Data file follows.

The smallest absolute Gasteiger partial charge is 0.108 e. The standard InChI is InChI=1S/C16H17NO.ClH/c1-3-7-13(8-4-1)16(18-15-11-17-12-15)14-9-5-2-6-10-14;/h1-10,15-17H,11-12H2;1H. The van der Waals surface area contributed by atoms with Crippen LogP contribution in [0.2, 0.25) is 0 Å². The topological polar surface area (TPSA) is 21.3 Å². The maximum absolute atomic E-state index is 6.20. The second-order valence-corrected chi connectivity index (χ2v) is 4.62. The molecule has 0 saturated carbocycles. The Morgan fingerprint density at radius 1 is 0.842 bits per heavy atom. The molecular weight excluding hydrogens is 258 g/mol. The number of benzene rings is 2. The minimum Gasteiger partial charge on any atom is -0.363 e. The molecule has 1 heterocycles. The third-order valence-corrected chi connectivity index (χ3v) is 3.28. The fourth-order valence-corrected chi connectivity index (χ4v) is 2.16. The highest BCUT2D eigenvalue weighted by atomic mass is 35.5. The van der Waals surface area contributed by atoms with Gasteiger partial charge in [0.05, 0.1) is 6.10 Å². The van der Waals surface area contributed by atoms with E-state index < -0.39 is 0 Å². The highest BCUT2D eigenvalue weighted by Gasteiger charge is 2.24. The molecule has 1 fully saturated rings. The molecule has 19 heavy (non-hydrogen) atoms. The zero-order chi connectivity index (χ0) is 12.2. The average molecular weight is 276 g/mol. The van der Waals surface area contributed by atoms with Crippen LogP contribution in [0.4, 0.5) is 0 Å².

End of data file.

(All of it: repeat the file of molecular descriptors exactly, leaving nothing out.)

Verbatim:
The smallest absolute Gasteiger partial charge is 0.108 e. The standard InChI is InChI=1S/C16H17NO.ClH/c1-3-7-13(8-4-1)16(18-15-11-17-12-15)14-9-5-2-6-10-14;/h1-10,15-17H,11-12H2;1H. The van der Waals surface area contributed by atoms with Crippen LogP contribution in [0.2, 0.25) is 0 Å². The topological polar surface area (TPSA) is 21.3 Å². The maximum absolute atomic E-state index is 6.20. The second-order valence-corrected chi connectivity index (χ2v) is 4.62. The molecule has 0 saturated carbocycles. The Morgan fingerprint density at radius 1 is 0.842 bits per heavy atom. The molecular weight excluding hydrogens is 258 g/mol. The number of benzene rings is 2. The minimum Gasteiger partial charge on any atom is -0.363 e. The molecule has 1 heterocycles. The third-order valence-corrected chi connectivity index (χ3v) is 3.28. The fourth-order valence-corrected chi connectivity index (χ4v) is 2.16. The highest BCUT2D eigenvalue weighted by atomic mass is 35.5. The van der Waals surface area contributed by atoms with Gasteiger partial charge in [0.05, 0.1) is 6.10 Å². The van der Waals surface area contributed by atoms with E-state index < -0.39 is 0 Å². The highest BCUT2D eigenvalue weighted by Gasteiger charge is 2.24. The molecule has 1 fully saturated rings. The molecule has 19 heavy (non-hydrogen) atoms. The zero-order chi connectivity index (χ0) is 12.2. The average molecular weight is 276 g/mol. The van der Waals surface area contributed by atoms with Crippen LogP contribution in [0.4, 0.5) is 0 Å².